Automotive: Automotive demand for platinum consumes a large share of platinum production. Platinum is the active element in catalytic converters that convert unburned hydrocarbons into carbon dioxide and water vapor. Other automotive uses include oxygen and ozone sensors for antipollution subsystems. Recently, platinum is being used as an electrode material in long-life spark plugs. Being one of the largest consumers of the metal, platinum demand is highly correlated to automotive industry cycle, and therefore price.
Automakers are aggressively experimenting with ways to eliminate expensive platinum-based emission-control components. New “lean-burn” technologies are being developed by auto manufacturers to reduce or eliminate the need for catalytic converters. These techniques use sophisticated computer control of engine parameters to reduce emissions. Such breakthroughs would substantially reduce platinum demand and put downward pressure on the price of the metal. Other challenges to platinum in autocatalyst use come from its sister element palladium. Palladium can be used as a substitute along with other PGM group metals as a catalyst agent. Although palladium is not quite as effective as platinum, it will be substituted if the price of platinum rises too high.
On the bullish side, new automotive uses for platinum are on the horizon that could substantially increase demand for the metal. Manufacturers are experimenting with fuel-cell power plants for electric cars. These fuel cells utilize platinum to catalyze a chemical reaction using hydrogen that creates electrical energy but generates no harmful emissions. Government emissions and fuel-efficiency mandates are accelerating research in this area. It will probably be at least a decade before fuel cell automobiles enter widespread use.
Jewelry: Platinum has become a very popular choice for modern jewelry, displacing significant gold demand. Its hardness and durability allows it to be used in purer form for secure stone settings. It is much superior to silver because of its resistance to oxidation and discoloration. Its rich hue and reflectivity enhances the brilliance of precious stones. Platinum is hypoallergenic which makes it the best jewelry choice for people who suffer reactions from other metals or 14k (alloyed) gold.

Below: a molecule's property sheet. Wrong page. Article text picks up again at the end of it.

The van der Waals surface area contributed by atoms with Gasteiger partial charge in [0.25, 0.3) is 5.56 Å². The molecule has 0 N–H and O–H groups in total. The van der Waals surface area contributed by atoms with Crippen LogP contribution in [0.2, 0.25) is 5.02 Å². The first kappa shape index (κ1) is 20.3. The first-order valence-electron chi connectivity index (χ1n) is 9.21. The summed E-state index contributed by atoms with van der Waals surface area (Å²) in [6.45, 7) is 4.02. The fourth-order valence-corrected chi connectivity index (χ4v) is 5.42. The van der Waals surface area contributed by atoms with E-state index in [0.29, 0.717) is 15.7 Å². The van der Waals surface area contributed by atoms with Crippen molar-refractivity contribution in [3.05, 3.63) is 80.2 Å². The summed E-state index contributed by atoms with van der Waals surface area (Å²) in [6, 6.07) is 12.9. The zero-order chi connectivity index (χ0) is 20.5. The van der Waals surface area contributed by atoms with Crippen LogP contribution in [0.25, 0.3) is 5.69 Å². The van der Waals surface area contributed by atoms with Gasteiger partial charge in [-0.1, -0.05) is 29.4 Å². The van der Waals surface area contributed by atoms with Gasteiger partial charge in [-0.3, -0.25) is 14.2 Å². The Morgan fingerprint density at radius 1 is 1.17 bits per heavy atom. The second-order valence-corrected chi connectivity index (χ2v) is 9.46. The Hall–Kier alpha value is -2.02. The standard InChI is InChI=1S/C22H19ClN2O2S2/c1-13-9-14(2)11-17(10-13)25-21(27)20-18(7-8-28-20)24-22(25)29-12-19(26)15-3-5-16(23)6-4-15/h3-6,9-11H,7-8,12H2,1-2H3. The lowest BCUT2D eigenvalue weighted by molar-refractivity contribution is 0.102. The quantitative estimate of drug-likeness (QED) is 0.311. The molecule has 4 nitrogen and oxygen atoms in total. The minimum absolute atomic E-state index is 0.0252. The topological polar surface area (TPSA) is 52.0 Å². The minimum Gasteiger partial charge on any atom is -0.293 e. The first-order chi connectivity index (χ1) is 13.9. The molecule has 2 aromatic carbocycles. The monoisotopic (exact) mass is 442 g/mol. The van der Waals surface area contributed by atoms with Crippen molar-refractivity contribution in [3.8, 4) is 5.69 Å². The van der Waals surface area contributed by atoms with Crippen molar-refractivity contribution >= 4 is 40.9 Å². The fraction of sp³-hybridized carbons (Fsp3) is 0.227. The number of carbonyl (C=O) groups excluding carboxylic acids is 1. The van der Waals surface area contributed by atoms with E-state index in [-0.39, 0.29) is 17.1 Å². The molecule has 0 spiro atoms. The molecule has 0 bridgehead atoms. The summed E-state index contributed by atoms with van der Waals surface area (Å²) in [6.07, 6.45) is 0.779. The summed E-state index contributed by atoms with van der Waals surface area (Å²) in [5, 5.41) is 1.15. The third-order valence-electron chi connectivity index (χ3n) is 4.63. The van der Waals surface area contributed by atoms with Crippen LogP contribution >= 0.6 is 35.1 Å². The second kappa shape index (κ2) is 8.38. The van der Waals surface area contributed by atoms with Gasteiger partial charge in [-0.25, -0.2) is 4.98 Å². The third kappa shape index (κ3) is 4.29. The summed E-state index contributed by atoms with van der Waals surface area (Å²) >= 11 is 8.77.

Platinum jewelry has been particularly popular with Asian consumers. Many Asians feel that platinum has a more pleasing contrast with the Asian skin color than other metals. Other ethnic groups have started to purchase platinum for similar reasons. Platinum also seems to have a marketing advantage to gold or silver. Products and awards with the “Platinum” designation are typically considered superior those labeled “Gold” or “Silver”. This gives platinum jewelry items additional prestige.
Chemical Processing: Platinum is used as a catalytic agent in processing of nitric acid, fertilizers, synthetic fibers, and a variety of other materials. In catalytic processes, the catalyst material is not consumed and can be recycled for future use. This makes chemical demand for platinum quite volatile. Platinum is essential in many of these processes and there are few satisfactory substitutes.
Electronics: New uses for platinum in electronics are coming at a fast pace. Traditionally, platinum has been used in thermocouple devices that measure temperature with high accuracy. Newer thin film optical and temperature-sensing systems use platinum silicide compounds in a variety of products. Platinum is also employed in wires and electrical contacts for use in corrosive or high-voltage environments. Platinum is a component in magnetic coatings for high-density hard disk drives and some of the newer optical storage systems.
A few years back, platinum surged into the spotlight when two researchers, Pons and Fleischmann, claimed to have generated a “cold fusion” reaction using platinum. This cold fusion technology was thought at the time to be a major breakthrough in atomic power generation. After publishing their controversial work, Pons and Fleischmann were unable to reproduce the reaction to the satisfaction of the scientific community. Should cold fusion become a reality, it would create significant demand for the metal. Although cold fusion may never be practical, platinum investors should keep an eye on this area.